Introduction

The prevalence of type 2 diabetes mellitus (T2DM) is increasing with increased population aging and lifestyle changes. T2DM has become the main reason of disability and death in recent years (Sima, 2010). Diabetes can induce multiple organ damage. The central nervous system damage caused by diabetes has always received attention. A long-term study reported that the cognitive function declines at an accelerated pace in T2DM patients (Strachan et al., 2003; Wu et al., 2003; Hassing et al., 2004). In the mini-mental state examination test, the T2DM patients’ scores were reportedly lower than those of age-, sex- and educational level-matched non-diabetic controls (Ryan and Geckle, 2000; Xu et al., 2004). Studies have shown that the prevalence of cognitive dysfunction caused by diabetes is 25 to 36% (Alagiakrishnan et al., 2013). A major manifestation of brain injury caused by diabetes was attention deficiency, slower information processing, impaired learning ability, and memory decline. Although various factors are reportedly involved in T2DM-induced brain injury, the mechanism of damage is still unclear.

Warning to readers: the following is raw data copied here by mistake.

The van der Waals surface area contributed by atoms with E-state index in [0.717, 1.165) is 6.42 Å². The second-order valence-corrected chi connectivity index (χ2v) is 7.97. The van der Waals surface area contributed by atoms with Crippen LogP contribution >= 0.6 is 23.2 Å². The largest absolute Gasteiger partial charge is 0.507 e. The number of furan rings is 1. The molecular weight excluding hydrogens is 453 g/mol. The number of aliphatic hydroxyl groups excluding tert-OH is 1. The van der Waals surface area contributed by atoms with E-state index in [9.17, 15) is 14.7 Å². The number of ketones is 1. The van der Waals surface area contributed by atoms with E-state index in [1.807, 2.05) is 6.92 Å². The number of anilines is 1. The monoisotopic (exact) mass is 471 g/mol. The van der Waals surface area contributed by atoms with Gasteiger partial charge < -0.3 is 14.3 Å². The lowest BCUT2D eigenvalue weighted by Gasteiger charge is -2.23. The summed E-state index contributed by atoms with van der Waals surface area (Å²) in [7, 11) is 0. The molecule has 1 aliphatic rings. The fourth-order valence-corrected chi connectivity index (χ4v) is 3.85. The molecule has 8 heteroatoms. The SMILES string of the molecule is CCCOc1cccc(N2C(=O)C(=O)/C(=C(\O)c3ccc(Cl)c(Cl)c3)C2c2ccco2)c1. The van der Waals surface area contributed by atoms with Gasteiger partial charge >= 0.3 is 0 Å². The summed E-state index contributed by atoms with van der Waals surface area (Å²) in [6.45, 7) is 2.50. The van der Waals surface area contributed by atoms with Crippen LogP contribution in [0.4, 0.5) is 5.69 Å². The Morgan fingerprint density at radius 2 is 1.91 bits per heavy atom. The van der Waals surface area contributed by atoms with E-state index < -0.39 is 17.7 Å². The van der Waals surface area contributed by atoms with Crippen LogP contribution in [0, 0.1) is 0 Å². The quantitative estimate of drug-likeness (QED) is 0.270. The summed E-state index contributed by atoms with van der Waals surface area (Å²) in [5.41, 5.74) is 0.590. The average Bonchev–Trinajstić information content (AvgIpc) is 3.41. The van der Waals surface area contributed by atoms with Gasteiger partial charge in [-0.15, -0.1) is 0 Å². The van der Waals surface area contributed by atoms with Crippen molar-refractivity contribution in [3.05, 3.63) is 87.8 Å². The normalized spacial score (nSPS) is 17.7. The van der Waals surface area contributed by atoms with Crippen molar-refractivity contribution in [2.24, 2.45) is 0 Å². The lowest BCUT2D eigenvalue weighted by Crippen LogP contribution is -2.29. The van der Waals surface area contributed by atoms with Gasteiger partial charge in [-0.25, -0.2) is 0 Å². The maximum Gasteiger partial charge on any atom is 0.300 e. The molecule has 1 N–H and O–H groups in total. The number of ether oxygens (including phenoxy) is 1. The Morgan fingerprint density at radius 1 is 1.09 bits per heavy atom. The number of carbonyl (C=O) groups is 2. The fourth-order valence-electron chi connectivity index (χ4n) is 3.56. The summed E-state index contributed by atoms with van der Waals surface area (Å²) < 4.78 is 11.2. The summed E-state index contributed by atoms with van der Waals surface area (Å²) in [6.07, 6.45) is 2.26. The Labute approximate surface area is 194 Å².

Cyclooxygenase (COX), a rate-limiting enzyme in the synthesis of prostaglandins (PGs), is involved in regulating various functions of the central nervous system (Yagami et al., 2016). COX includes the structural COX1 and the inducible COX2. COX2 increases under various pathological conditions. Many studies have proven that COX2 participates in various chronic central nervous system injuries. Some studies have found that the COX2 expression was significantly increased in Alzheimer disease (AD), Parkinson’s disease and amyotrophic lateral sclerosis (Teismann et al., 2003; Consilvio et al., 2004). The selective COX2 inhibitor has a significant protective effect against these diseases. Our previous studies also showed that the COX2 was up-regulated in chronic brain injury in rats caused by aluminum overload (Yu et al., 2014). These results suggested that COX2 has a role in the chronic central nervous system injury. However, its effect on T2DM-induced brain injury is still unclear. COX2 exerts its physiological effects by producing PGs. PGD2 is the most abundant prostaglandin in the brain. PGD2 is involved in the regulation of body temperature, the sleep–wake cycle, blood flow, neurotransmission and pain responses (Abdel-Halim et al., 1980; Chiu and Richardson, 1985). It has been shown that PGD2 has both protective and damaging effects in various models of the central nervous system. Therefore, the effect of PGD2 in brain injury remains controversial. However, to our knowledge, the relationship between COX2/PGD2 and T2DM-induced brain injury has never been reported.